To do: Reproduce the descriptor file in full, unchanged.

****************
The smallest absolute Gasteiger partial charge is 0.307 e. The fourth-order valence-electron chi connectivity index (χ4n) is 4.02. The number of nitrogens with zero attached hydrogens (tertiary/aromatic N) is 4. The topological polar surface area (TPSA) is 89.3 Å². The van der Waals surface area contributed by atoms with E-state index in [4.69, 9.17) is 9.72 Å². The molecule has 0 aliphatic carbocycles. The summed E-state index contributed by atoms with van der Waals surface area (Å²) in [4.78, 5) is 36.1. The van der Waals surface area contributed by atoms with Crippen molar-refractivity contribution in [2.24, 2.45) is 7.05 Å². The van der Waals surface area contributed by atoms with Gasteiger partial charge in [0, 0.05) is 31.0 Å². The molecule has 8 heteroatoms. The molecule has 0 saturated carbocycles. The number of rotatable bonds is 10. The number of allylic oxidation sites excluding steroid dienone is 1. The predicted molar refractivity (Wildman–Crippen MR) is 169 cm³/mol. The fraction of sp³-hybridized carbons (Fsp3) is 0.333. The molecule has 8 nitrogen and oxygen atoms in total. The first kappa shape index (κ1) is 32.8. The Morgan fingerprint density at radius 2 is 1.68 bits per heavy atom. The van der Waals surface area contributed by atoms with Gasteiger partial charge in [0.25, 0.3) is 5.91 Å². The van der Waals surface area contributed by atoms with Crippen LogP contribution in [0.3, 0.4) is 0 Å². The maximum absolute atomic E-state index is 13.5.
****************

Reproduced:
The smallest absolute Gasteiger partial charge is 0.307 e. The fourth-order valence-electron chi connectivity index (χ4n) is 4.02. The number of nitrogens with zero attached hydrogens (tertiary/aromatic N) is 4. The topological polar surface area (TPSA) is 89.3 Å². The van der Waals surface area contributed by atoms with E-state index in [4.69, 9.17) is 9.72 Å². The molecule has 0 aliphatic carbocycles. The summed E-state index contributed by atoms with van der Waals surface area (Å²) in [4.78, 5) is 36.1. The van der Waals surface area contributed by atoms with Crippen molar-refractivity contribution in [2.24, 2.45) is 7.05 Å². The van der Waals surface area contributed by atoms with Gasteiger partial charge in [0, 0.05) is 31.0 Å². The molecule has 8 heteroatoms. The molecule has 0 saturated carbocycles. The number of rotatable bonds is 10. The number of allylic oxidation sites excluding steroid dienone is 1. The predicted molar refractivity (Wildman–Crippen MR) is 169 cm³/mol. The fraction of sp³-hybridized carbons (Fsp3) is 0.333. The molecule has 8 nitrogen and oxygen atoms in total. The first kappa shape index (κ1) is 32.8. The Morgan fingerprint density at radius 2 is 1.68 bits per heavy atom. The van der Waals surface area contributed by atoms with Gasteiger partial charge in [0.25, 0.3) is 5.91 Å². The van der Waals surface area contributed by atoms with Crippen LogP contribution in [0.3, 0.4) is 0 Å². The maximum absolute atomic E-state index is 13.5.